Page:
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  1. i understand that ,once, developing remote proxy included generating stub/skeleton , though today this is no longer needed thanks to reflection. (dynamic proxy)

i want to get a clear explanation as to why and how reflection replaces this need. for example i understood the stub was suppose to handle the communication over the network (in case the the remote object is on a different computer) , plus in charge of serialization/deserialization , etc... who's in charge of that now ?

maybe i got the concept of dynamic proxy all wrong.

  1. in addition i read about that subject regarding Java and Rmi, how would i implement remote proxy in C++, i probably can use DCOM, is there another, maybe easier, way ? (and do i need stub/skeleton in DCom or like java no more ? )


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say you have an interface A, and class B implements A.

the server VM has one instance of B; it's associated with a name; the server listens on a TCP port for client communication. something like this:

Server server = new Server(localhost, port);
server.bind("bbbb", new B() );

on the client VM, you want to access that B object residing on the server VM. You need to obtain a reference (of type A) to it

A bb = lookup(serverIp, port, "bbbb");

bb is a subclass of A, created with java.lang.reflect.Proxy. any method call on bb is handled by an InvocationHandler, which encodes the invocation in whichever way, and send it to ther server over the wire. the server receives a request of "calling this method of this name [with these arguments] on the objected named bbbb", and the server has no problem performing that task with reflection. then the return value is sent back to client in the similar way.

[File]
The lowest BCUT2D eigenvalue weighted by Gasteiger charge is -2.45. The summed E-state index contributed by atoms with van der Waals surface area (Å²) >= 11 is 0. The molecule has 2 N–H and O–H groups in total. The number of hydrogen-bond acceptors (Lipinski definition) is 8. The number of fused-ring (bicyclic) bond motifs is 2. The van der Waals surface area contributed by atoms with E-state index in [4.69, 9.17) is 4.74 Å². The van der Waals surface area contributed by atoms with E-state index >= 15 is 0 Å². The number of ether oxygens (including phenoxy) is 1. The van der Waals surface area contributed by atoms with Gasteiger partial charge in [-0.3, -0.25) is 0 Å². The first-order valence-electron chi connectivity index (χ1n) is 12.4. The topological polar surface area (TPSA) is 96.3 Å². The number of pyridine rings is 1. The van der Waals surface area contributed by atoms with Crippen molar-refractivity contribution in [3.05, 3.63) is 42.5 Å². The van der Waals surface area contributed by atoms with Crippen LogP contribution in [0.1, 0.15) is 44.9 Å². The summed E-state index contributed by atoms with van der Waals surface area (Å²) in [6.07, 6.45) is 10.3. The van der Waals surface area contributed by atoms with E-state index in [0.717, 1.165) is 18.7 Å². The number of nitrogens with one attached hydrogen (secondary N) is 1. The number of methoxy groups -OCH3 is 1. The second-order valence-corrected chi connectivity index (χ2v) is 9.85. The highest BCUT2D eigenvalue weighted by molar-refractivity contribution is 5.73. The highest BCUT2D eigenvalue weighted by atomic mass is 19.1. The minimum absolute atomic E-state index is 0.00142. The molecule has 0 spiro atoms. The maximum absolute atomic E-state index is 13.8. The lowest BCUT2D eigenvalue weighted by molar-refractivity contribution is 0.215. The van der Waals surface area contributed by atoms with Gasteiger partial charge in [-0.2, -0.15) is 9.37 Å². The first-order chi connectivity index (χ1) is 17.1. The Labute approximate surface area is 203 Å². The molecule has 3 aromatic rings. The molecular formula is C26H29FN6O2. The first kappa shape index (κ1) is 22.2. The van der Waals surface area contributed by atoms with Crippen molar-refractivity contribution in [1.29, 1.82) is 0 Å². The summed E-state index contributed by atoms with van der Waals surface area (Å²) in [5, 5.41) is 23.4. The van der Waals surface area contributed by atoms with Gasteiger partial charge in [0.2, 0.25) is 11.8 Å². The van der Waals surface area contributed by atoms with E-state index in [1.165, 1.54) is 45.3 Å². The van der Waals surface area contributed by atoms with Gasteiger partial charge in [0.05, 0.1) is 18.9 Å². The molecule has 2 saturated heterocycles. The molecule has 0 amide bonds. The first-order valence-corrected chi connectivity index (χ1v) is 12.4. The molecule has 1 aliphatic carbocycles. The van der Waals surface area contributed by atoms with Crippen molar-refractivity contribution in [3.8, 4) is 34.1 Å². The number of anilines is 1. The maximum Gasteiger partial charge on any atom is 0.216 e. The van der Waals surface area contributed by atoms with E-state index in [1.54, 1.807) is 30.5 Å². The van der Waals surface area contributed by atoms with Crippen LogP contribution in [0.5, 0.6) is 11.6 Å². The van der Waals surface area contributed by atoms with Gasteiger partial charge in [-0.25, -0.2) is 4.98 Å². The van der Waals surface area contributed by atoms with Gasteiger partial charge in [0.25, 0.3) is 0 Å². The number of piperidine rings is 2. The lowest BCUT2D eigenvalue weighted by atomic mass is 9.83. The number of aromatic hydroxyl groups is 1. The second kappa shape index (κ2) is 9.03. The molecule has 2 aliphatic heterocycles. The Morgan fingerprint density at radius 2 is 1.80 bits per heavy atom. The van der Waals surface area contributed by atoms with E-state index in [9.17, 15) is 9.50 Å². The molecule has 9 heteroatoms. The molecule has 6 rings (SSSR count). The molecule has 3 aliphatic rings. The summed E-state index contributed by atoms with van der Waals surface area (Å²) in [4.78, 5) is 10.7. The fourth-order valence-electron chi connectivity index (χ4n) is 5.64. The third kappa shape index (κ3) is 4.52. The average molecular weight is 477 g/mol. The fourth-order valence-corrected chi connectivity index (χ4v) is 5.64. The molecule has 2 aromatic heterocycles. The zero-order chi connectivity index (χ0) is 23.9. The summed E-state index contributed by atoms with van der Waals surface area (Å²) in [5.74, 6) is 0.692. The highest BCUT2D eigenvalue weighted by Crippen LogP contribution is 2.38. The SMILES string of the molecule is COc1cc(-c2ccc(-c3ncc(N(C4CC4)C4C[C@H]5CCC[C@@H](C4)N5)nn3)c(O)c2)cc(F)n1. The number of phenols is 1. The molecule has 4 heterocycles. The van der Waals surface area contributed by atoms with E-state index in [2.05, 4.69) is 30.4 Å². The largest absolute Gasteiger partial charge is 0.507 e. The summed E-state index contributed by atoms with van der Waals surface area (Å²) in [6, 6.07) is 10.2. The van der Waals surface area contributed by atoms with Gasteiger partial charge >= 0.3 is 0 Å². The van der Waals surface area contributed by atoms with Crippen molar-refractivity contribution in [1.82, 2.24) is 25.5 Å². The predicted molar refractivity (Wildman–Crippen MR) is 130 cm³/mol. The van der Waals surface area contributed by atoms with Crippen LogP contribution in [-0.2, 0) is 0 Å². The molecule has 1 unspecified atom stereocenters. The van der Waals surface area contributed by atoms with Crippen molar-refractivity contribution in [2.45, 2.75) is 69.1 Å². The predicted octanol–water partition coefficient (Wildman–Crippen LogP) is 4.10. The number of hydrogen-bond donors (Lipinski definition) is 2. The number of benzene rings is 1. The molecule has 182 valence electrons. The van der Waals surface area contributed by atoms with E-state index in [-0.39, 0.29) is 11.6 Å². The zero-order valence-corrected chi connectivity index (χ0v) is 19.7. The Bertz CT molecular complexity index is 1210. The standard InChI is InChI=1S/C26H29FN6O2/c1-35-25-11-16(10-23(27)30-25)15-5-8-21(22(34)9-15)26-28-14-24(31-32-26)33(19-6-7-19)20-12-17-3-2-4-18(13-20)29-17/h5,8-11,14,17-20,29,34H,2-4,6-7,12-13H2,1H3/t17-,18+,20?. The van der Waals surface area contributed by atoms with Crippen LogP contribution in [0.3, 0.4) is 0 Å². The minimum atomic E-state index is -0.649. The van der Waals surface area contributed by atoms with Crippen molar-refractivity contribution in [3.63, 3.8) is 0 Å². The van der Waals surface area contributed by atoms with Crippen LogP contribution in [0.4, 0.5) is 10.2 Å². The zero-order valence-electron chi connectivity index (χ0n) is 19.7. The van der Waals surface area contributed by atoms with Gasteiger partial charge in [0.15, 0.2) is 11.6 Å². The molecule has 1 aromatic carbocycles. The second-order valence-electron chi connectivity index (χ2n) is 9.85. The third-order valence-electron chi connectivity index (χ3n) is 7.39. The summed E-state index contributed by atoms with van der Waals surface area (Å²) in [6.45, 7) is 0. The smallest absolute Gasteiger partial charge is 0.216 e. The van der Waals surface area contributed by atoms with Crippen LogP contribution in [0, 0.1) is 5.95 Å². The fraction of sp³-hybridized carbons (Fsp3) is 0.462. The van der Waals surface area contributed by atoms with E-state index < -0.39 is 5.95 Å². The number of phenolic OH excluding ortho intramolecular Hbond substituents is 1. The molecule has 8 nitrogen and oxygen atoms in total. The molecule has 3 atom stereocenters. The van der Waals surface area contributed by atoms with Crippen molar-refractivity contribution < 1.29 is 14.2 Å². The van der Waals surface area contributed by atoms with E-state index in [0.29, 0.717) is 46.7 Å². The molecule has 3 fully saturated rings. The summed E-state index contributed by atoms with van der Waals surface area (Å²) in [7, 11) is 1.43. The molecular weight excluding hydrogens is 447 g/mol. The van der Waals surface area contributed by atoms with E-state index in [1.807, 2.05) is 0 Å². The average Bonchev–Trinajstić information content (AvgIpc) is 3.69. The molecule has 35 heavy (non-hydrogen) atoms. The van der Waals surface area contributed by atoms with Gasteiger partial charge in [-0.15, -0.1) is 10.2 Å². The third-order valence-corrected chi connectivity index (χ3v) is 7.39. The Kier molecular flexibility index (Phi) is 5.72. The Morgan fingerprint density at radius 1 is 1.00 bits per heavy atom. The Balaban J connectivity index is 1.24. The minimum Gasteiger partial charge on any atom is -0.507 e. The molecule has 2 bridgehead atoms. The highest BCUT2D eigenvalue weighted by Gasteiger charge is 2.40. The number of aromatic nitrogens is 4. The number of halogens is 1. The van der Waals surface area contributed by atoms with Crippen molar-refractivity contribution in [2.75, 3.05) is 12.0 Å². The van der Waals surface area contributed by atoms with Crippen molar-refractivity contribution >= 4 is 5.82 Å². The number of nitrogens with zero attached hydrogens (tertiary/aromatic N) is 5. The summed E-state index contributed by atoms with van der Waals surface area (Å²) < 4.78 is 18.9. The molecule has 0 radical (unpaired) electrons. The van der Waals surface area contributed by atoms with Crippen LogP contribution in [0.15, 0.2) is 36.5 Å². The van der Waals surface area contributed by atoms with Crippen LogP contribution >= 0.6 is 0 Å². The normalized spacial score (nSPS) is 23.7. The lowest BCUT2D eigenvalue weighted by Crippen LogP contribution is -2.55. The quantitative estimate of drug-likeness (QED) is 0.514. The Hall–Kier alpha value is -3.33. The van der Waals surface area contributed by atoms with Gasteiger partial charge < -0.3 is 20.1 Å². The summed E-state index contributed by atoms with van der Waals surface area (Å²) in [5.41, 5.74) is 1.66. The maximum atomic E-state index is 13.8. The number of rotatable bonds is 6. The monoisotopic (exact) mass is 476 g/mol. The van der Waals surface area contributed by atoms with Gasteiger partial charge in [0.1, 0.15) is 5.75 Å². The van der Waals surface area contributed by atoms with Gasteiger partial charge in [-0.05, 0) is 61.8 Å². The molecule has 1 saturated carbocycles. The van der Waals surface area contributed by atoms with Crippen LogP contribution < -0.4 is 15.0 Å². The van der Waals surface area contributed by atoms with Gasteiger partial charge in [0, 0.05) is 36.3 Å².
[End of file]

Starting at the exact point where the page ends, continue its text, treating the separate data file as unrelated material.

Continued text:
So it is really not hard to do this by yourself. Sun's RMI is probably doing the same thing (RMI has some other features, like remote garbage collection). see

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i still don't get it... so you say the InvocationHandler replaces the use of stub/skeleton ? and what's the difference with reflection here and without reflection like it used to be ? – Idan Dec 4 '09 at 13:42

If I'm not mistaking, the stub/skeleton was statically created by the rmic tool while now the whole process is dynamic.

Its not that its necessarily 'better', but just removes the hassle of compiling a stub and skeleton. In both cases, the request parameters and response is serialized in the same way pretty much at the same level.

As for question #1: Some implementation of RMI uses Corba, so if the code is available, you may want to look at that.

All you would need is to interface your C++ code with the Corba layer as the stub/skeleton did.

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